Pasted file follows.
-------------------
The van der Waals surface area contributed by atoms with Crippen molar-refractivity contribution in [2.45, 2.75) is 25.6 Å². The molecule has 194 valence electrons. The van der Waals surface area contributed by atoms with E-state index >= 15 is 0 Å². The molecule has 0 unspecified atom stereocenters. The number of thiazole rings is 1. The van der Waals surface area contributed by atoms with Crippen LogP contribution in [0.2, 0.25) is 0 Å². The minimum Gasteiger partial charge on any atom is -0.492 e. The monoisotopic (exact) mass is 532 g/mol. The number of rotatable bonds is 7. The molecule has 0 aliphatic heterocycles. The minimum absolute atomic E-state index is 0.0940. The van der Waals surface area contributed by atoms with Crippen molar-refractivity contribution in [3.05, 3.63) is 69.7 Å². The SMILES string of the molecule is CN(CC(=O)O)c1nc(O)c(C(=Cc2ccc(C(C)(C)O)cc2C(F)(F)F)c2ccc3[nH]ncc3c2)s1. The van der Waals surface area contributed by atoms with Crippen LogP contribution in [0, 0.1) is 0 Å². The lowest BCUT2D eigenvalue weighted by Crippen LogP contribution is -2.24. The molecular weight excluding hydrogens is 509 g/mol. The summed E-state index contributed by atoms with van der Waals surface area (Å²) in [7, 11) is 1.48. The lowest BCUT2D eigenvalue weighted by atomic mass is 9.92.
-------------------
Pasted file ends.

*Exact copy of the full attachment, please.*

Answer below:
The van der Waals surface area contributed by atoms with Crippen molar-refractivity contribution in [2.45, 2.75) is 25.6 Å². The molecule has 194 valence electrons. The van der Waals surface area contributed by atoms with E-state index >= 15 is 0 Å². The molecule has 0 unspecified atom stereocenters. The number of thiazole rings is 1. The van der Waals surface area contributed by atoms with Crippen LogP contribution in [0.2, 0.25) is 0 Å². The minimum Gasteiger partial charge on any atom is -0.492 e. The monoisotopic (exact) mass is 532 g/mol. The number of rotatable bonds is 7. The molecule has 0 aliphatic heterocycles. The minimum absolute atomic E-state index is 0.0940. The van der Waals surface area contributed by atoms with Crippen molar-refractivity contribution in [3.05, 3.63) is 69.7 Å². The SMILES string of the molecule is CN(CC(=O)O)c1nc(O)c(C(=Cc2ccc(C(C)(C)O)cc2C(F)(F)F)c2ccc3[nH]ncc3c2)s1. The van der Waals surface area contributed by atoms with Crippen LogP contribution in [0, 0.1) is 0 Å². The lowest BCUT2D eigenvalue weighted by Crippen LogP contribution is -2.24. The molecular weight excluding hydrogens is 509 g/mol. The summed E-state index contributed by atoms with van der Waals surface area (Å²) in [7, 11) is 1.48. The lowest BCUT2D eigenvalue weighted by atomic mass is 9.92.